The Christmas holidays are over, the “fiscal cliff” seems to have been averted and the overall mood of many people is beginning to settle down. The specter of the Sandy Hook School and Webster, N.Y., shootings still hangs over our heads though.
There seems to be no let-up in the demand for guns and ammunition however. Since the unprecedented rush to build up a good supply of the guns and gear, people storing these items rather carelessly in their homes and businesses.
The news reports from all across the nation are of incidents of home burglaries happening every day. In spite of warnings to gun owners that their guns should be properly stored, these high demand items are still sitting, unsecured in homes and readily accessible to criminals and others who shouldn’t be handling guns.
If this were a perfect world, gun owners would purchase a very expensive, fireproof gun safe in which to store these weapons. With the exception of having a secret, fire proof gun vault located in a home, the lockable gun safe is the most logical way to keep guns out of the hands of others.
The very inexpensive gun cabinets are a second choice for storing your guns, These work but are not fire proof and anyone with a wrecking bar can open these light weight containers in seconds. These cabinets are relatively lightweight and burglars can easily simply remove the entire gun cabinet with all the enclosed guns, load it in their vehicle and off they go.
Leave it up to good old American ingenuity to find an inexpensive and relatively effective way to store guns and ammo. We all are very familiar with the GI ammo cans that every outdoorsman finds to be so useful. Also consider the five-gallon pickle bucket with a lid that snaps on to form an airtight seal. What if you could find an equally effective, airtight container that’s maybe 50 times larger that a one-gallon ammo can?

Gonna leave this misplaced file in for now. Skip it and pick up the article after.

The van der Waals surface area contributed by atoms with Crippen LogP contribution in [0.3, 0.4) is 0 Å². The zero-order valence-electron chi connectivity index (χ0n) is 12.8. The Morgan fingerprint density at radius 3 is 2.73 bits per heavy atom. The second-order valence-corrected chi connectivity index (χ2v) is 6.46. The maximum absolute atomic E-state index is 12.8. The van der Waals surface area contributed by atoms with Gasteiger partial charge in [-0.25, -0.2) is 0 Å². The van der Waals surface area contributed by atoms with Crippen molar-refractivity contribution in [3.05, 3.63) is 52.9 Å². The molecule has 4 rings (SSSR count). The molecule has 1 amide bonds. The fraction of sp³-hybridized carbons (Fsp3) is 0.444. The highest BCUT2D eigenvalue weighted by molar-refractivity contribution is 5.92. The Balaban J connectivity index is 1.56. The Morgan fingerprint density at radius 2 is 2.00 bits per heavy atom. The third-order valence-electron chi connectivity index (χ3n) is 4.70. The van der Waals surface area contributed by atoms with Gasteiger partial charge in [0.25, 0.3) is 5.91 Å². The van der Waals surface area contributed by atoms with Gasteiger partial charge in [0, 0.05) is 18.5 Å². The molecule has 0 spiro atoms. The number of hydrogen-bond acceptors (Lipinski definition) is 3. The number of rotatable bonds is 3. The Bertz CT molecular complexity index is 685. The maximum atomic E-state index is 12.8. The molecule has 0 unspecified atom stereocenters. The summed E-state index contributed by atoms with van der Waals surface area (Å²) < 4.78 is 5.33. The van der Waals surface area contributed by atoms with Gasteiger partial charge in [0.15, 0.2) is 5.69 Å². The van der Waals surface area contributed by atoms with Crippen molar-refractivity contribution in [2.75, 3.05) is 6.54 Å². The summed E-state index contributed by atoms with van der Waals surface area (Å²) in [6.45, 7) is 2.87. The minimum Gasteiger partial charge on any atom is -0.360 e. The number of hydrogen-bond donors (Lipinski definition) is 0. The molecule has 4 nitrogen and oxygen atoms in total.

Our government is noted for using containers once then throwing them away or selling them off as surplus property for pennies. Surf the Internet and you can find the government surplus, really heavy duty, pickle barrels that range in capacity from 35 to 50 gallons. They have equally heavy duty, screw down, large lids that form an absolutely air or water tight seal. The larger capacity barrels are long enough to store most long guns in and the smaller capacity barrels are just right to store hand guns and ammunition. These barrels do not rust; the plastic from which they are made is strong enough to withstand rough handling in shipment and they are completely airtight.
In talking with several gunsmiths about the possibility of storing guns and ammo in for long-term storage they seem to like the idea if the barrels and guns are properly prepped for such storage.
First of all be sure that all remaining acidic residue of pickling solutions are removed by a thorough cleaning with baking soda in water. Dry all parts of the plastic barrel thoroughly.
Prep your guns by breaking them down, cleaning them completely and wiping them down in some type of rust preventative.